Egg Industry Presentations

Three Years of Experience with Enriched Colony Housing, Tom Silva, J. S. West Milling Company

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Tom Silva reported on the third year of operation of the J.S. West, Big Dutchman colony system installed in two adjacent houses on a company farm. The fourth flock has recently been placed and the fifth will soon be transferred from pullet housing. In total 450,000 hens have been housed and evaluated.

J.S. West has been proactive in promoting the enriched colony system which they view as complying with California Proposition #2. Their documentation and video monitoring shows that hens are able to stand, turn around, and extend their wings without touching the sides of the enclosure.

The system has received the American Humane Certified seal of approval, the first facility to gain this accreditation. The American Humane Certified requirements include 116 in2 per hen, 4.7 inches of feed space, 5.9 inches of perches, a nest area, a scratch pad and a minimum height of 17.7 inches at the lowest level within the module.

Three consecutive designs for the scratch pad have been evaluated and successively improvements have been achieved with respect to use by the colony and reduced feed conversion. The current pad comprises a flat plastic surface with raised areas for traction and a small recess adjacent to the delivery auger which supplies a trickle of feed.

     

Tom Silva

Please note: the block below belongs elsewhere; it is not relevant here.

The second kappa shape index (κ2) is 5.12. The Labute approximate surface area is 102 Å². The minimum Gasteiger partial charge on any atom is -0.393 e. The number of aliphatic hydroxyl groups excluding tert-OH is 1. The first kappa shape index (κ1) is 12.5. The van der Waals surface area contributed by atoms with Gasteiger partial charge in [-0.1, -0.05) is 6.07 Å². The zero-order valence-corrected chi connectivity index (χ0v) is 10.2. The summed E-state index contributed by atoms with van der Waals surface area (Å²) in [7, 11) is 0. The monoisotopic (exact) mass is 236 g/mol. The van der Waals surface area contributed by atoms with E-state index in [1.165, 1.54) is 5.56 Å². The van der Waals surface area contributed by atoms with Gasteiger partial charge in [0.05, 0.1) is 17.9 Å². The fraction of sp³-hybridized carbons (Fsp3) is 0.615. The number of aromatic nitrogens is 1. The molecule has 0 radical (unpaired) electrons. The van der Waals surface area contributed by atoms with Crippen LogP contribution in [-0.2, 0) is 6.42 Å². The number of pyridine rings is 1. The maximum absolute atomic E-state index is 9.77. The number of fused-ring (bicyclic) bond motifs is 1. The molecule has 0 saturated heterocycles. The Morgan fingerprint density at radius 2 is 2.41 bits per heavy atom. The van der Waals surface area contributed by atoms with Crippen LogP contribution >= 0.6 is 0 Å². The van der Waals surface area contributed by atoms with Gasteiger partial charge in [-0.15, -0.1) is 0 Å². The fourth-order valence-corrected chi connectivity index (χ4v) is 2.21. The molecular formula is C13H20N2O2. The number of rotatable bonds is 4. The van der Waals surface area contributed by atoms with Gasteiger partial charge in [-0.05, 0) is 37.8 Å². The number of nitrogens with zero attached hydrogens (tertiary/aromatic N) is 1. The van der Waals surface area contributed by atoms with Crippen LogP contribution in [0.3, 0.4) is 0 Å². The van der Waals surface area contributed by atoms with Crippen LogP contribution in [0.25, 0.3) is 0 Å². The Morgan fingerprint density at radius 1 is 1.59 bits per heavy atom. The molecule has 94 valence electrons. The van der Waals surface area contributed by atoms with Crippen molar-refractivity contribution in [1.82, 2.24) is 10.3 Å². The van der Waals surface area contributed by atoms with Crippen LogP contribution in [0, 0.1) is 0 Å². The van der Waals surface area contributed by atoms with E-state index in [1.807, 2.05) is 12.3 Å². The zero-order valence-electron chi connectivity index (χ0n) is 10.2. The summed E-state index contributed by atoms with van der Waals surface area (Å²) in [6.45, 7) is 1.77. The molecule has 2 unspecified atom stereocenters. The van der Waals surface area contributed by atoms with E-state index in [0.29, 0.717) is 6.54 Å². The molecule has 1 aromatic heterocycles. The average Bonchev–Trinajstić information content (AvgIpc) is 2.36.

Some teething problems were experienced with the first flock but data from the second and third flocks amounting to 302,400 hens showed a mortality of 5.9% (of which 2% was due to ILT unrelated to housing), average production from 18 to 80 weeks of 85.66%, 363 eggs per hen housed, average case weight of 49.1 pounds, consumption of 21.3 pounds of feed per 100 hens per day and a conversion of 3.02 pounds per dozen. At the termination of the laying cycle body weight was 3.47 pounds.

In summarizing impressions gained over the three years, Silva commented "feels good; looks good; shows good to the public; performance is good or better than conventional cages". The disadvantages with the system include the initial higher capital cost of the module compared to conventional cages especially when operated at 116 in2 per hen. Feed is approximately 1% higher in cost although modifications to equipment and management have improved the unfavorable differential.

More research is needed specifically on the scratch area. It is possible that auxiliary heat will be required in northern tier states since the climate in California supports adequate house temperature even at low stocking density.

The slide set used by Tom Silva is reproduced with permission for the benefit of Subscribers and readers of EGG-CITE.

 

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